Heavy Cloud Cover

When you look up at fluffy clouds suspended in the sky you naturally think they don’t weigh much.  But taken as a whole, there is a surprising amount of weight hanging up there.

 

Clouds are of course suspended water droplets, or ice droplets depending on its elevation.  A droplet is formed when water vapor condenses on some microscopic particle of dust, and only averages around 1/500 of an inch in diameter, small enough to float on air.  But clouds tend to be big and all those droplets add up.

 

A meteorologist named Peggy LeMone figured out the weight of a typical cumulus cloud, which are those puffy white clouds that form on sunny days and look like popcorn or cauliflower.  Since a ton is hard to visualize, LeMone compared a cloud’s weight to something more meaningful: elephants.  A typical cumulus cloud weighs around 100 elephants, who weigh in at around 6 tons.   Considering how many cumulus clouds you see on an average day, that’s a lot of elephants floating around.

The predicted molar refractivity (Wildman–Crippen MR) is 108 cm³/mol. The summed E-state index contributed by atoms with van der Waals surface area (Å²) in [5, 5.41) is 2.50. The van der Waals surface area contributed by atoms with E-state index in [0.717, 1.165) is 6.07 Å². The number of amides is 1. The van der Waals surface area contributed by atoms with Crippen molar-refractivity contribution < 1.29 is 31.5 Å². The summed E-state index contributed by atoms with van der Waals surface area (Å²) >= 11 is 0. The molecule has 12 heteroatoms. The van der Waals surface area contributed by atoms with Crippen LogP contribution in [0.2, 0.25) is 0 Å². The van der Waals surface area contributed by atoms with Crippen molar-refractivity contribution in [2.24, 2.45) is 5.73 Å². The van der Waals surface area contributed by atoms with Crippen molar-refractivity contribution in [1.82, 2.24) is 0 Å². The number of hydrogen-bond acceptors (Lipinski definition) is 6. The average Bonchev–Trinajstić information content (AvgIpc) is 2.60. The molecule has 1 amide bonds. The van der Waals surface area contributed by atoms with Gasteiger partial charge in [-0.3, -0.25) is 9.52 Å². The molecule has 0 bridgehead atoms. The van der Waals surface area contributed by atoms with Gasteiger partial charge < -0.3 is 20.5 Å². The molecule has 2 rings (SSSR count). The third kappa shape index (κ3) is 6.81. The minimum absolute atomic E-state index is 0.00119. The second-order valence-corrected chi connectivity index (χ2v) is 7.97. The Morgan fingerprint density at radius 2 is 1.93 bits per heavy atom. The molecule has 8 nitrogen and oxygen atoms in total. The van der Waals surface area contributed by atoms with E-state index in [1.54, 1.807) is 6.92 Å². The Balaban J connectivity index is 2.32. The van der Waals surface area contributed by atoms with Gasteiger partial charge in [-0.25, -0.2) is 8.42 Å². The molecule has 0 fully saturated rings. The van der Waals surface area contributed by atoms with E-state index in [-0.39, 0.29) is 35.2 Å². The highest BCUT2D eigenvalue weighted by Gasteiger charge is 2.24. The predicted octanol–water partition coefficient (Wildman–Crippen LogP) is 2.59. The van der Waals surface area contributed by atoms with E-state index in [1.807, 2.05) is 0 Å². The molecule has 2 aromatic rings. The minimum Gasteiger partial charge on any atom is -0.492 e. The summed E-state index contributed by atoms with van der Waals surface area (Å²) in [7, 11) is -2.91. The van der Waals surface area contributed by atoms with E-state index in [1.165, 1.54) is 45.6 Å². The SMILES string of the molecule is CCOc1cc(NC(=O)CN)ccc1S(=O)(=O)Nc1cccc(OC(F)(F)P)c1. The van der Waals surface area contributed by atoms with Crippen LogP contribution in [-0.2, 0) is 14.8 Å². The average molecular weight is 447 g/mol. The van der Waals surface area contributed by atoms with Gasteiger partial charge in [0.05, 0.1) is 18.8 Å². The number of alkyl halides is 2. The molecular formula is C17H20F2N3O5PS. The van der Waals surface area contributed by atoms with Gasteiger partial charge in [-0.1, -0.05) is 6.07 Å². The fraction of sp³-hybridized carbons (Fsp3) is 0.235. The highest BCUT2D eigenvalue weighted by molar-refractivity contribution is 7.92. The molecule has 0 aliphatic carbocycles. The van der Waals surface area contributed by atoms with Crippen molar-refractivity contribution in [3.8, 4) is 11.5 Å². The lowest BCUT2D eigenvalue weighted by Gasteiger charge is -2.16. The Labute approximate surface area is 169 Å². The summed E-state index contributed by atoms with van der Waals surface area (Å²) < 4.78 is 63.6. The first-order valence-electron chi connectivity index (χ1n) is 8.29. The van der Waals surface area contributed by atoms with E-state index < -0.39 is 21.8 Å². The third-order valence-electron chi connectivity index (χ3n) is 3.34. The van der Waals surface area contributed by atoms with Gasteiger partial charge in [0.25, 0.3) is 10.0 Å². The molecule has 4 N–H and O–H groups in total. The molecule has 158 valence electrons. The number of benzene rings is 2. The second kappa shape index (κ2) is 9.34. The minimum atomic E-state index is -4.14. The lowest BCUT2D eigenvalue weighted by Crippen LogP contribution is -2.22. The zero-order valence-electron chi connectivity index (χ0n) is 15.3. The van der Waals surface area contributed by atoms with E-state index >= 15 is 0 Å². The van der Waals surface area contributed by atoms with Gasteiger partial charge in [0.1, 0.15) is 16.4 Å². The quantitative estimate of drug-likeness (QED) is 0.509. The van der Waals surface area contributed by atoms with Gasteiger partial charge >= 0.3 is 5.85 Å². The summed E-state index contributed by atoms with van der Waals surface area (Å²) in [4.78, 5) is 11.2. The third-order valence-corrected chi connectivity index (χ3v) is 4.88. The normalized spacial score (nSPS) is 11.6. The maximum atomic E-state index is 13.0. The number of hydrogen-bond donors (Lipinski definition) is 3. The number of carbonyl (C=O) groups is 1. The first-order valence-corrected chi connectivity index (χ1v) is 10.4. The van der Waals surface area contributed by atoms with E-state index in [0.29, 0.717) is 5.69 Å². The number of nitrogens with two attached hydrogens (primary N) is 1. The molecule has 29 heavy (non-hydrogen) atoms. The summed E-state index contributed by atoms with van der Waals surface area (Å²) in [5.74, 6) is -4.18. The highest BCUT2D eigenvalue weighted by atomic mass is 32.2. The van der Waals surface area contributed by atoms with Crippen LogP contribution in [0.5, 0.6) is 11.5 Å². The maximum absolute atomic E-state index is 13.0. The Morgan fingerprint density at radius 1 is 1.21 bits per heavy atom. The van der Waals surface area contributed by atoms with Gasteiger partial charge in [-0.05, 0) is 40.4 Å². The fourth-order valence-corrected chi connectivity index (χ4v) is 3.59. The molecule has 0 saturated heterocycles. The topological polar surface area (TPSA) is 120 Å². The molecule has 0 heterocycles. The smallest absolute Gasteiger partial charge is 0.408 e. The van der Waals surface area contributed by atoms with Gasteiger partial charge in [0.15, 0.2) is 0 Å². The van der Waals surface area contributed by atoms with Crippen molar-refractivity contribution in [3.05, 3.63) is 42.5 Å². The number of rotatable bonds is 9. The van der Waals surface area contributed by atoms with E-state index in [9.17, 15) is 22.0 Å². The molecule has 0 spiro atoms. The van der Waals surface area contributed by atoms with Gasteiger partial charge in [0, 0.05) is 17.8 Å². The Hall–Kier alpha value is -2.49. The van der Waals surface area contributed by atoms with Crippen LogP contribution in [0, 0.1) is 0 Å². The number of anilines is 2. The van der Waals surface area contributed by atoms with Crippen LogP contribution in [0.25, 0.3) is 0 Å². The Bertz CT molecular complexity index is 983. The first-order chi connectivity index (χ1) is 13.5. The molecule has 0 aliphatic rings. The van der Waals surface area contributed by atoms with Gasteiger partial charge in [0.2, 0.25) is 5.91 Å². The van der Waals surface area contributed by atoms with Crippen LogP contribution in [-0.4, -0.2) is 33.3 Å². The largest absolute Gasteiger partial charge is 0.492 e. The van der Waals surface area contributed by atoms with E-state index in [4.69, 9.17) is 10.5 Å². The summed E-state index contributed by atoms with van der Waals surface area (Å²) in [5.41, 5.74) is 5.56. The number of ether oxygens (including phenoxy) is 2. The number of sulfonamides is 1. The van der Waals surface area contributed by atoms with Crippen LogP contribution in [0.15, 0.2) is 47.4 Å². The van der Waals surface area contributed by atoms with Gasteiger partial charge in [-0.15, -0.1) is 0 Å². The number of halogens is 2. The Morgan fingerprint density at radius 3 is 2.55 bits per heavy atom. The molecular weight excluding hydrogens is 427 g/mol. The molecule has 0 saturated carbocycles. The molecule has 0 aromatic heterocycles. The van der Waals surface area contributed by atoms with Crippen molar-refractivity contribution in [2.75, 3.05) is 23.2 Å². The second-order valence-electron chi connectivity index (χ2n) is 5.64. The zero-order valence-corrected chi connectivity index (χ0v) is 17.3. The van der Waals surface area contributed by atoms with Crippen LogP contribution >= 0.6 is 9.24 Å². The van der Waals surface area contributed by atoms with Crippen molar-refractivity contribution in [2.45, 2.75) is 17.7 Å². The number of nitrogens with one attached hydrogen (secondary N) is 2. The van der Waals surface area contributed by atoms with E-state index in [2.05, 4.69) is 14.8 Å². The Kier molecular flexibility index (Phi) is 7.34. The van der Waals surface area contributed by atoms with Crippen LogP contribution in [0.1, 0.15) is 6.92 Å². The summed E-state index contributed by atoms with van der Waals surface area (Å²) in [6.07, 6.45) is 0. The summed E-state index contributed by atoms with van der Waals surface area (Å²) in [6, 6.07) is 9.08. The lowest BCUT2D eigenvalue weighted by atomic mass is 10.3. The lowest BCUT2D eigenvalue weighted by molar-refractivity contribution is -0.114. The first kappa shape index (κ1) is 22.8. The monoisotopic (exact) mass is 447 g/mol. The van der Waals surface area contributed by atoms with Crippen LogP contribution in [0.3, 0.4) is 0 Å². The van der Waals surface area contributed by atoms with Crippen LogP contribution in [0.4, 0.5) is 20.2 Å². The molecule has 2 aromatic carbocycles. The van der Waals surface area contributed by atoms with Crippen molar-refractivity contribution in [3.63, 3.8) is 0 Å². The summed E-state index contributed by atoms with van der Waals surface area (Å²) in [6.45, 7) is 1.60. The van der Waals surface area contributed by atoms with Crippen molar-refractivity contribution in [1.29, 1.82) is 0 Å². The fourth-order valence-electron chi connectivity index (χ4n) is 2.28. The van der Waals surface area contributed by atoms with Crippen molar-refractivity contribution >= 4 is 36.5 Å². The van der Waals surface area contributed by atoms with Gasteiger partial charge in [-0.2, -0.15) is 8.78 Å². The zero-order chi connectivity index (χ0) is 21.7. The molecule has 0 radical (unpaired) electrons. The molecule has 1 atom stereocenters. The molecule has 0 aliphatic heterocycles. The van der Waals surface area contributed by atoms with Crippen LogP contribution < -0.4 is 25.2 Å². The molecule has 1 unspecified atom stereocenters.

The numbers are even more impressive for a storm cloud, the cumulonimbus type with a tall anvil shaped top and flat, dark bottom.  Those can weigh in at 200,000 elephants.  The largest storm cloud formation is a hurricane, which can pack a wallop of 40 million elephants, more than all the elephants on the planet.  Now that’s a pack of pachyderms.

 

 

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